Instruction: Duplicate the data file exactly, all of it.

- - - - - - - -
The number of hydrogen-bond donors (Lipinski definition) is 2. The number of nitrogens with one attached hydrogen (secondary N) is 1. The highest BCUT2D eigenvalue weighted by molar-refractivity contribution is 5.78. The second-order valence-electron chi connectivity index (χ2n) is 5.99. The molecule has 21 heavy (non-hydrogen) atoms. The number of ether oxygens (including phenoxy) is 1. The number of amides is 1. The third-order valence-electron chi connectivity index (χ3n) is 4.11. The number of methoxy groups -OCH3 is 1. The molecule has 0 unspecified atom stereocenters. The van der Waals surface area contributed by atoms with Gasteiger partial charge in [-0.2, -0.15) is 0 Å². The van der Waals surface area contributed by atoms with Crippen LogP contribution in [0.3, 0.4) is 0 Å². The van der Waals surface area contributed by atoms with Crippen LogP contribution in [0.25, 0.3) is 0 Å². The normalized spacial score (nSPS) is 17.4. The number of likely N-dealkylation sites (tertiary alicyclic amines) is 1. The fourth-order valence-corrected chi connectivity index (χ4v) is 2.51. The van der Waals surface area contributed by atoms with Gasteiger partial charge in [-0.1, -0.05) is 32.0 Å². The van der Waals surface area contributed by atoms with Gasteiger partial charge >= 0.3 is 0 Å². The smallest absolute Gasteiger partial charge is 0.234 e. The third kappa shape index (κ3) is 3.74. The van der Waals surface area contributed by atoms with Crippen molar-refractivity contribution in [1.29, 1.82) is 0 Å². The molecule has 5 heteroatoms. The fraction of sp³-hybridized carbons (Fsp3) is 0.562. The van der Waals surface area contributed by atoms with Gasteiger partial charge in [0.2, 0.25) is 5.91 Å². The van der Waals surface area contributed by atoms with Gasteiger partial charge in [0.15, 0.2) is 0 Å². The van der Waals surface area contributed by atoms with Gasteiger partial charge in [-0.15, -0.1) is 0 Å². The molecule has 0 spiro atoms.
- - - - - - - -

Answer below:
The number of hydrogen-bond donors (Lipinski definition) is 2. The number of nitrogens with one attached hydrogen (secondary N) is 1. The highest BCUT2D eigenvalue weighted by molar-refractivity contribution is 5.78. The second-order valence-electron chi connectivity index (χ2n) is 5.99. The molecule has 21 heavy (non-hydrogen) atoms. The number of ether oxygens (including phenoxy) is 1. The number of amides is 1. The third-order valence-electron chi connectivity index (χ3n) is 4.11. The number of methoxy groups -OCH3 is 1. The molecule has 0 unspecified atom stereocenters. The van der Waals surface area contributed by atoms with Gasteiger partial charge in [-0.2, -0.15) is 0 Å². The van der Waals surface area contributed by atoms with Crippen LogP contribution in [0.3, 0.4) is 0 Å². The van der Waals surface area contributed by atoms with Crippen LogP contribution in [0.25, 0.3) is 0 Å². The normalized spacial score (nSPS) is 17.4. The number of likely N-dealkylation sites (tertiary alicyclic amines) is 1. The fourth-order valence-corrected chi connectivity index (χ4v) is 2.51. The van der Waals surface area contributed by atoms with Gasteiger partial charge in [-0.1, -0.05) is 32.0 Å². The van der Waals surface area contributed by atoms with Gasteiger partial charge >= 0.3 is 0 Å². The smallest absolute Gasteiger partial charge is 0.234 e. The third kappa shape index (κ3) is 3.74. The van der Waals surface area contributed by atoms with Crippen molar-refractivity contribution in [1.29, 1.82) is 0 Å². The molecule has 5 heteroatoms. The fraction of sp³-hybridized carbons (Fsp3) is 0.562. The van der Waals surface area contributed by atoms with Gasteiger partial charge in [0.2, 0.25) is 5.91 Å². The van der Waals surface area contributed by atoms with Gasteiger partial charge in [0.15, 0.2) is 0 Å². The van der Waals surface area contributed by atoms with Gasteiger partial charge in [-0.15, -0.1) is 0 Å². The molecule has 0 spiro atoms.